Here's how to avoid time-consuming administrative conflicts
This article is based on research by Teresa Duplá
It doesn't matter what part of the world you live in. Anyone who has had to deal with public institutions has faced a bureaucratic nightmare at some point in their life.
Citizens and governments can have challenging relationships. When conflicts arise, citizens can be dragged into time-consuming legal disputes that can end up in bureaucratic loops and endless déjà vu appointments and phone calls.
In her research in the journal Diario la Ley, Esade Professor Teresa Duplá describes how to make conflicts between citizens and government less cumbersome.
The key to solving administrative conflicts faster lies in mediation
"When dealing with administrative issues, conflict between citizens and government employees is inevitable, but there is a way to make it less time-consuming and more effective," says Duplá. "The key to solving administrative conflicts faster and more effectively lies in mediation."
Based on goodwill and mutual interests, mediation is a method of collaboration between public institutions and citizens in which both parties voluntarily agree to find a solution.
In Spain, public institutions have already started to introduce this method as an effective instrument for managing conflicts. "This method helps decongest the excessively slow legal system," Duplá explains. "It also facilitates agreements that respect the complex equilibrium between private and public rights."
Mediation is a promising method for solving administrative conflicts
Why mediation works
Mediation is a promising method for solving administrative conflicts. It favours the exchange of opinions and interests between citizens and government without the legal hurdles.
"In the Spanish legal system, trying to solve administrative problems through standard legal procedures takes, on average, more than a year. Mediation can cut down this time substantially and help both parties find quicker solutions," says Duplá.
Mediation processes help bring the two sides together to tackle problems without having to go to court. This method is effective because it protects the general interests of both parties.
When a problem can be solved through mediation, it places the two parties on equal footing, allowing them to negotiate at the same level to find a mutually beneficial solution.
A slow legal system
Mediation arose from the need to desaturate the legal system, which strives to increase effectiveness without reducing the rigour of court rulings.
Duplá warns: "One reason the legal process is so slow is the persistence of specific government privileges. We urgently need to put a stop to and simplify excessively lengthy procedures."
To date, public institutions had an advantage since, in the absence of an agreement, they could impose a unilateral resolution following their own criteria. This was justified by their superior position as institutions with authority tasked with protecting the general interest.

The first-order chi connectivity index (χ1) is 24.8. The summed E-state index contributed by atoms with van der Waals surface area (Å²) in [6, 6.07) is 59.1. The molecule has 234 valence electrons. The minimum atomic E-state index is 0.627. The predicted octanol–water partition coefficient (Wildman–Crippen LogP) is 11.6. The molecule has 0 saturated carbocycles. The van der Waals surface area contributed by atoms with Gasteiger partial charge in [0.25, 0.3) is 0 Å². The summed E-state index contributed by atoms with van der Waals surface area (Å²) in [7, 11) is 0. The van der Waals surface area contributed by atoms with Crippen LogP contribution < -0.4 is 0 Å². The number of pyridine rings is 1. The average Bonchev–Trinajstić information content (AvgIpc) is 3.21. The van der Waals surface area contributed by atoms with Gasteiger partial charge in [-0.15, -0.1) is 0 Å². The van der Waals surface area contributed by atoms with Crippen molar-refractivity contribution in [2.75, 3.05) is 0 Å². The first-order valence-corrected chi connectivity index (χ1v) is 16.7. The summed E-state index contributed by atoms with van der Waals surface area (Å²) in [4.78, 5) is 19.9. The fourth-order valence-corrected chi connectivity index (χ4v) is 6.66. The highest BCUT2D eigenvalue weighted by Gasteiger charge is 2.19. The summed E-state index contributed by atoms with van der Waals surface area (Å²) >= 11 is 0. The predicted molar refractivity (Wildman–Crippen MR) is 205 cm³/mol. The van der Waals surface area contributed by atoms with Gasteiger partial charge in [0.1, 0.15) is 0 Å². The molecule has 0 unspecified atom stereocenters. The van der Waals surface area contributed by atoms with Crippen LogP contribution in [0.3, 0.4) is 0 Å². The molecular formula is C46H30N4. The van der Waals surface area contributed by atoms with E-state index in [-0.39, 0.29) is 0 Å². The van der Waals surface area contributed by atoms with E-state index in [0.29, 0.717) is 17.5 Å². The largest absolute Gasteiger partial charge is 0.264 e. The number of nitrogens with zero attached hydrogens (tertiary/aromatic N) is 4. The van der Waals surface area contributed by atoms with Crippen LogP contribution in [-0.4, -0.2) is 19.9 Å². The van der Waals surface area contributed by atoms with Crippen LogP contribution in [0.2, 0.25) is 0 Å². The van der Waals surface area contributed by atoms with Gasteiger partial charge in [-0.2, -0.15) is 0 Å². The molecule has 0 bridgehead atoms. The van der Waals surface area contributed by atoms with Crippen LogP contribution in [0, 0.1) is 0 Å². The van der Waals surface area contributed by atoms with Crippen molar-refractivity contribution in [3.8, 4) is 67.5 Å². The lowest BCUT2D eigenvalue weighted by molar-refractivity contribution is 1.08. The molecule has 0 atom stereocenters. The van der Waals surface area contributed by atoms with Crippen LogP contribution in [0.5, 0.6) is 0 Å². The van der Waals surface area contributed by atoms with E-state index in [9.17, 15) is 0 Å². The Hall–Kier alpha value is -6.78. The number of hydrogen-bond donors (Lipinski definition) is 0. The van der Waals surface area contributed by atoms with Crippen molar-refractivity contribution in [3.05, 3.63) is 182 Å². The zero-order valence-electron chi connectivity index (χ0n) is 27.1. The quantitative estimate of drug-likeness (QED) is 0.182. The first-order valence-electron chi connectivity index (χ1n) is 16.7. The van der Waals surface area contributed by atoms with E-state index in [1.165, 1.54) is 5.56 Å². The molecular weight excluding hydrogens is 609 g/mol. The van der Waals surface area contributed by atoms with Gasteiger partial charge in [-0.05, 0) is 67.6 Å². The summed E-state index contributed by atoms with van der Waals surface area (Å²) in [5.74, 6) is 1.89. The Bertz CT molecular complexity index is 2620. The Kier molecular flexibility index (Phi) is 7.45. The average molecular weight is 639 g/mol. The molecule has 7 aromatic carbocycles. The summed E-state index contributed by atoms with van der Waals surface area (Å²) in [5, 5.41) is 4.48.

In Spain's legal system, eight out of ten administrative law appeals are denied
But such unilateralism obviously does not encourage the parties to reach agreements or rectify. It disregards the potential benefits of mediation and the possibility of going back to previously discussed agreements that could have solved the issue without legal hurdles.
How to implement mediation in the Spanish legal system
The strength of mediation lies in its personalisation for each procedure. In Spain, despite its multiple benefits, mediation is still very rare in government procedures.
Mediation could be implemented in the Spanish legal system in several ways. One would be to create a legal unit led by a member of the Justice Administration or a person with broad knowledge and experience in mediation processes. Another option would be to create a list of mediators and make it available to the judicial authorities.
In Spain's legal system, eight out of ten administrative law appeals are denied. This is indicative of the limits of its legal system. In contrast, the agreements obtained in mediation processes are mostly aligned with the expectations of both parties, which means they are rarely challenged in court.
"Mediation increases the number of voluntary agreements and the satisfaction of both parties involved. It reduces conflict from the very start and prevents new problems and future relapses caused by the difficulties of executing a court ruling," concludes Duplá.
Next time you have to deal with time-consuming administrative proceedings, give mediation a try. It may save you legal headaches.
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